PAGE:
New research has revealed the importance of a circadian body clock that matches the rotational speed of the Earth.
A team of scientists from Holland, Germany and the UK’s University of Manchester studied animals in which variation in a single gene dramatically speeds up the natural circadian cycle from 24 to 20 hours.
It is the first study to demonstrate of the value of having an internal body clock which beats in tune with the speed of the earth’s rotation.
The researchers released animals with 24 hour or 20 hour clocks into outdoor pens, with free access to food, and studied how the proportion of animals with fast clocks changed in the population over a period of 14 months.
This allowed the team to study the impact of clock-speed in context of the “real-world” rather than in captivity.
Mice with fast-running clock gradually become less common with successive generations, so that by the end of the study, the population was dominated by animals with “normal” 24h clocks.
The rotation speed of Mars may be within the limits of some people’s internal clock, but people with short running clocks, such as extreme morning types, are likely to face serious intractable long-term problems, and would perhaps be excluded from any plans NASA has to send humans to Mars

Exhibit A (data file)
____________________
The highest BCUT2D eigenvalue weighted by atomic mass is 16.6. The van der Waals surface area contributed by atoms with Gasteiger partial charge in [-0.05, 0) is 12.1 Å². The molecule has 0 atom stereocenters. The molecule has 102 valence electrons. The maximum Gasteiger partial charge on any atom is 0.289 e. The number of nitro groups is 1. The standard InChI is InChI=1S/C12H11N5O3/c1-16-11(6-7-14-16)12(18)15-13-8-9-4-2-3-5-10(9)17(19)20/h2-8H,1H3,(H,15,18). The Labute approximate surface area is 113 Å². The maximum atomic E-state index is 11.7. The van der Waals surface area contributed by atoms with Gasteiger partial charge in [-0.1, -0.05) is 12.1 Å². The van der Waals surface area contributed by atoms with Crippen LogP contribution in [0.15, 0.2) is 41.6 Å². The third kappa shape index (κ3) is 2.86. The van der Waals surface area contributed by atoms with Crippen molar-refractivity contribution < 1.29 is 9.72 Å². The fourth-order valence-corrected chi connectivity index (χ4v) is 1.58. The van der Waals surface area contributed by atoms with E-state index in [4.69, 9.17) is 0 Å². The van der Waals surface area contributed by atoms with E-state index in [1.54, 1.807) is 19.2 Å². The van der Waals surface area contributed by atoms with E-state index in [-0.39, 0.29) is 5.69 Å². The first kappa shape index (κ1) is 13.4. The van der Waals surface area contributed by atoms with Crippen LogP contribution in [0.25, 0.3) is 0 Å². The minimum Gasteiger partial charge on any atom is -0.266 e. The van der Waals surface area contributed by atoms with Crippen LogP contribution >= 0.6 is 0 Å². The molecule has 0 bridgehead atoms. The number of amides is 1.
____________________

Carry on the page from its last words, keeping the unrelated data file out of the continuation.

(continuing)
The research has potentially important implications for human health: clock-disruption associated with abnormal work and lighting conditions, such as night shift work leads to health problems, such as increased risk of Type 2 diabetes.
But these studies now extend to the potential implications of space travel in the future. For instance, the Martian day is 37 minutes longer than that on earth.
Professor Andrew Loudon, from The University of Manchester said: “The rotation speed of Mars may be within the limits of some people’s internal clock, but people with short running clocks, such as extreme morning types, are likely to face serious intractable long-term problems, and would perhaps be excluded from any plans NASA has to send humans to Mars.
“The prospect of settling on Mars is a somewhat distant prospect.
“But if we ever do get to the Red Planet, I suspect we will be faced with body clock problems; those people with abnormally slow body clocks would be best suited to living there.”
He added: “A correctly ticking body clock is essential for normal survival in the wild, and this has to be in phase with the rotation speed of the earth.
“Animals with clocks that do not run in synchrony with earth are selected against.
“Thus, the body clock has evolved as an essential survival component for life on earth.”
NOTES FOR EDITORS
Professor Loudon is available for comment
A copy of the paper Natural selection against a circadian clock gene mutation in mice is available. It is published in Proceedings of the National Academy of Sciences